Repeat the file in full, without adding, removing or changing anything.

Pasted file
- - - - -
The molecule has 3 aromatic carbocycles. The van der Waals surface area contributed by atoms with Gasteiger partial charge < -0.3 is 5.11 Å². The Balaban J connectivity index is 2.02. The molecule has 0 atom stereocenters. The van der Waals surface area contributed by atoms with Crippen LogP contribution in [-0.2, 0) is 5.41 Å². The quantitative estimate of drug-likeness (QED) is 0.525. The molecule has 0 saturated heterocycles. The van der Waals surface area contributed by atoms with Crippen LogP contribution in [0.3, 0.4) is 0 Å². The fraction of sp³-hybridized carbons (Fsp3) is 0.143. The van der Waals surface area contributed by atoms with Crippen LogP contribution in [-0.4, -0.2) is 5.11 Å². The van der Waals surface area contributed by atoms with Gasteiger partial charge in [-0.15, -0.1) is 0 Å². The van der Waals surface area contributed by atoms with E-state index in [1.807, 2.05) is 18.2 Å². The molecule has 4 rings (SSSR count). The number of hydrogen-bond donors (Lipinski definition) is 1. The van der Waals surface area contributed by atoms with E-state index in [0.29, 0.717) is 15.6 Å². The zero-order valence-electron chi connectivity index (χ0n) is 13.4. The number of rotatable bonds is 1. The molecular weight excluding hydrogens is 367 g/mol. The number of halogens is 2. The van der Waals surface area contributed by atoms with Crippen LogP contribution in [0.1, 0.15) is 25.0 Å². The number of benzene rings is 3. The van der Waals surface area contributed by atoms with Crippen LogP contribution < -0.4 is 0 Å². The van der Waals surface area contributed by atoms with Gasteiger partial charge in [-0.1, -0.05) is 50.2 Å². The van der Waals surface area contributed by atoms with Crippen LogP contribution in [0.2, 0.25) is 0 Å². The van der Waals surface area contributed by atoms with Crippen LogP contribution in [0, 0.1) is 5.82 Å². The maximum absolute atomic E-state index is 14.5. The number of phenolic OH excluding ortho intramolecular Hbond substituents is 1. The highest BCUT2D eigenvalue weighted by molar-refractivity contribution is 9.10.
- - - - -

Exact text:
The molecule has 3 aromatic carbocycles. The van der Waals surface area contributed by atoms with Gasteiger partial charge < -0.3 is 5.11 Å². The Balaban J connectivity index is 2.02. The molecule has 0 atom stereocenters. The van der Waals surface area contributed by atoms with Crippen LogP contribution in [-0.2, 0) is 5.41 Å². The quantitative estimate of drug-likeness (QED) is 0.525. The molecule has 0 saturated heterocycles. The van der Waals surface area contributed by atoms with Crippen LogP contribution in [0.3, 0.4) is 0 Å². The fraction of sp³-hybridized carbons (Fsp3) is 0.143. The van der Waals surface area contributed by atoms with Crippen LogP contribution in [-0.4, -0.2) is 5.11 Å². The van der Waals surface area contributed by atoms with Gasteiger partial charge in [-0.15, -0.1) is 0 Å². The van der Waals surface area contributed by atoms with E-state index in [1.807, 2.05) is 18.2 Å². The molecule has 4 rings (SSSR count). The number of hydrogen-bond donors (Lipinski definition) is 1. The van der Waals surface area contributed by atoms with E-state index in [0.29, 0.717) is 15.6 Å². The zero-order valence-electron chi connectivity index (χ0n) is 13.4. The number of rotatable bonds is 1. The molecular weight excluding hydrogens is 367 g/mol. The number of halogens is 2. The van der Waals surface area contributed by atoms with Crippen LogP contribution in [0.1, 0.15) is 25.0 Å². The number of benzene rings is 3. The van der Waals surface area contributed by atoms with Crippen LogP contribution < -0.4 is 0 Å². The van der Waals surface area contributed by atoms with Gasteiger partial charge in [-0.1, -0.05) is 50.2 Å². The van der Waals surface area contributed by atoms with Crippen LogP contribution in [0.2, 0.25) is 0 Å². The van der Waals surface area contributed by atoms with Crippen LogP contribution in [0, 0.1) is 5.82 Å². The maximum absolute atomic E-state index is 14.5. The number of phenolic OH excluding ortho intramolecular Hbond substituents is 1. The highest BCUT2D eigenvalue weighted by molar-refractivity contribution is 9.10.